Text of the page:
Examples of Opportunities for Veterinary Research to Safeguard and Improve Human and Animal Health
In June 1999, an unusual number of dead birds were reported in the borough of Queens, New York City. Some 6-8 weeks later, an unusual number of human cases of encephalitis were noted in a local hospital. The human disease was diagnosed as St. Louis encephalitis, which is a mosquito-borne viral encephalitis that does not produce disease in birds. The misdiagnosis was not recognized until 2-3 weeks later when the animal and human disease data were integrated. West Nile virus was then identified as the causative agent of both bird and human deaths. The lives and dollars that might have been saved by knowing 6 weeks earlier that a new deadly arbovirus had been introduced to North America cannot be estimated. An early awareness of this now costly emergent disease might have increased the likelihood of its eradication because its geographic footprint was much smaller before it spread to humans. Even if it could not be eradicated, the impact of West Nile virus could have been lessened if veterinary research had been better integrated with human medicine.
The Asian H5N1 avian influenza epizootic began in Hong Kong in 1997 with cases on poultry farms in March, April, and May. The first human case occurred in May, but the diagnosis of avian influenza was delayed by 3 months because of inadequate interaction between veterinary and public-health officials. Since late 2003, Asian H5N1 avian influenza has emerged as the largest exotic poultry health crisis of the last 50 years; so far, it has involved the death or preemptive culling of over 200 million poultry. The virus has also caused severe disease and death in humans. Veterinary medical research in epidemiology, vaccinology, diagnostics, and pathogenesis is recognized as critical for the control of the virus, its eradication from birds, and prevention of human infections. Additional research is needed to improve protection against the next major zoonotic outbreak and a potential pandemic of influenza.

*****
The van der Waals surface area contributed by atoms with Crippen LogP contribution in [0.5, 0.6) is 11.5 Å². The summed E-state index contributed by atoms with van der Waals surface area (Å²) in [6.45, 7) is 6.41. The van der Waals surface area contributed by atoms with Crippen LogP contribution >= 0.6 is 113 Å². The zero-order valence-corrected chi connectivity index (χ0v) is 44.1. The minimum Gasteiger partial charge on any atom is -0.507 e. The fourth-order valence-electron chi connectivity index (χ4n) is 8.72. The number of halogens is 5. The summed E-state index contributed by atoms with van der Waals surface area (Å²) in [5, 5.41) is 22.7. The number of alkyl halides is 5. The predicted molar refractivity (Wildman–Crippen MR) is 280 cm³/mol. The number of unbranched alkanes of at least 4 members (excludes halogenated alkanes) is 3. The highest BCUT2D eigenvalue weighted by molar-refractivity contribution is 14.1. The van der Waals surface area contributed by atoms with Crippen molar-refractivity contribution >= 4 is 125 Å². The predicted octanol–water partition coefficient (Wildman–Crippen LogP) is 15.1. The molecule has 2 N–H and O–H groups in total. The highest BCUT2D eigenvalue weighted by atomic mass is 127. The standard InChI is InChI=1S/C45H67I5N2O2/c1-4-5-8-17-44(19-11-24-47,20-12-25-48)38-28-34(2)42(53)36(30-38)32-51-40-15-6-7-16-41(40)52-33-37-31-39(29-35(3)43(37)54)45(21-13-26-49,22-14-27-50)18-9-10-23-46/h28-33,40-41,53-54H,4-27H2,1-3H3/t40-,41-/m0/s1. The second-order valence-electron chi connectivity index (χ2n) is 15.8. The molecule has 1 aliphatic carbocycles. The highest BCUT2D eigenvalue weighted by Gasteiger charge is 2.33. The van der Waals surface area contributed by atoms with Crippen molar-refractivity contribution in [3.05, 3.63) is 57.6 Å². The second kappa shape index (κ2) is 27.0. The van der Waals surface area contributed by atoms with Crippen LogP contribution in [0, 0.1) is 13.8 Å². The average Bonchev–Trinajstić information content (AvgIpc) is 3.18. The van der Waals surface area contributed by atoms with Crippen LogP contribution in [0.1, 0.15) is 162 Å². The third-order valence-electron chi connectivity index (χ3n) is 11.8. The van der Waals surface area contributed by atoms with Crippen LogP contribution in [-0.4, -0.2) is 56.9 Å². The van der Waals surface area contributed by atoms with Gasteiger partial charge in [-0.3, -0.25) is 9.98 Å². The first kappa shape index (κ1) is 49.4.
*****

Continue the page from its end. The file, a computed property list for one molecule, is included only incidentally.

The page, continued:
The pharmaceutical enterprise screens millions of molecules per year in the process of developing candidate drugs. Only a few candidate drugs prove to be safe and effective; only 350 new drugs, biologics, and vaccines were approved in the last decade. A major bottleneck in the process is the lack of satisfactory test systems for preclinical trials. Veterinary science could offer powerful solutions to development of pharmaceutical products through sound basic and translational research on animal biology, genomics, proteomics, genetically modified animal models, integrative physiology, and spontaneous diseases of animals if adequate resources were available.